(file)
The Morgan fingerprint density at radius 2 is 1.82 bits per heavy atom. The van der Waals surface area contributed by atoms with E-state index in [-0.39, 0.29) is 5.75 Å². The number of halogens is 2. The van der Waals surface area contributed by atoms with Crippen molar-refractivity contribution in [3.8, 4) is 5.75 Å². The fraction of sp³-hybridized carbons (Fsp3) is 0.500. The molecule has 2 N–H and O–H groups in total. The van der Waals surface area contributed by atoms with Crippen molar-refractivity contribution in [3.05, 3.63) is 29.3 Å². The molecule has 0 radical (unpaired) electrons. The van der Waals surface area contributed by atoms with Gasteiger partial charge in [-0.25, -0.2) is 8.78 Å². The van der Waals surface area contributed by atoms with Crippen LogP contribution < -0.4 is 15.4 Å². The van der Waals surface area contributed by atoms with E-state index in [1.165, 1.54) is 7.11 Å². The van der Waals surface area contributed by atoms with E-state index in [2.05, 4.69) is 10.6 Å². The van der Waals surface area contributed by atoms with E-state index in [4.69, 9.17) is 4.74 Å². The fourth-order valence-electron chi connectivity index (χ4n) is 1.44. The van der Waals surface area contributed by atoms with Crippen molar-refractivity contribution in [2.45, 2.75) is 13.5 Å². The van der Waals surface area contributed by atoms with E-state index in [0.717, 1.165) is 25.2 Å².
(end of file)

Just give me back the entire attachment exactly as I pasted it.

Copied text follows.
The Morgan fingerprint density at radius 2 is 1.82 bits per heavy atom. The van der Waals surface area contributed by atoms with E-state index in [-0.39, 0.29) is 5.75 Å². The number of halogens is 2. The van der Waals surface area contributed by atoms with Crippen molar-refractivity contribution in [3.8, 4) is 5.75 Å². The fraction of sp³-hybridized carbons (Fsp3) is 0.500. The molecule has 2 N–H and O–H groups in total. The van der Waals surface area contributed by atoms with Crippen molar-refractivity contribution in [3.05, 3.63) is 29.3 Å². The molecule has 0 radical (unpaired) electrons. The van der Waals surface area contributed by atoms with Gasteiger partial charge in [-0.25, -0.2) is 8.78 Å². The van der Waals surface area contributed by atoms with Crippen LogP contribution < -0.4 is 15.4 Å². The van der Waals surface area contributed by atoms with E-state index in [1.165, 1.54) is 7.11 Å². The van der Waals surface area contributed by atoms with E-state index in [2.05, 4.69) is 10.6 Å². The van der Waals surface area contributed by atoms with E-state index in [4.69, 9.17) is 4.74 Å². The fourth-order valence-electron chi connectivity index (χ4n) is 1.44. The van der Waals surface area contributed by atoms with Crippen molar-refractivity contribution in [2.45, 2.75) is 13.5 Å². The van der Waals surface area contributed by atoms with E-state index in [0.717, 1.165) is 25.2 Å².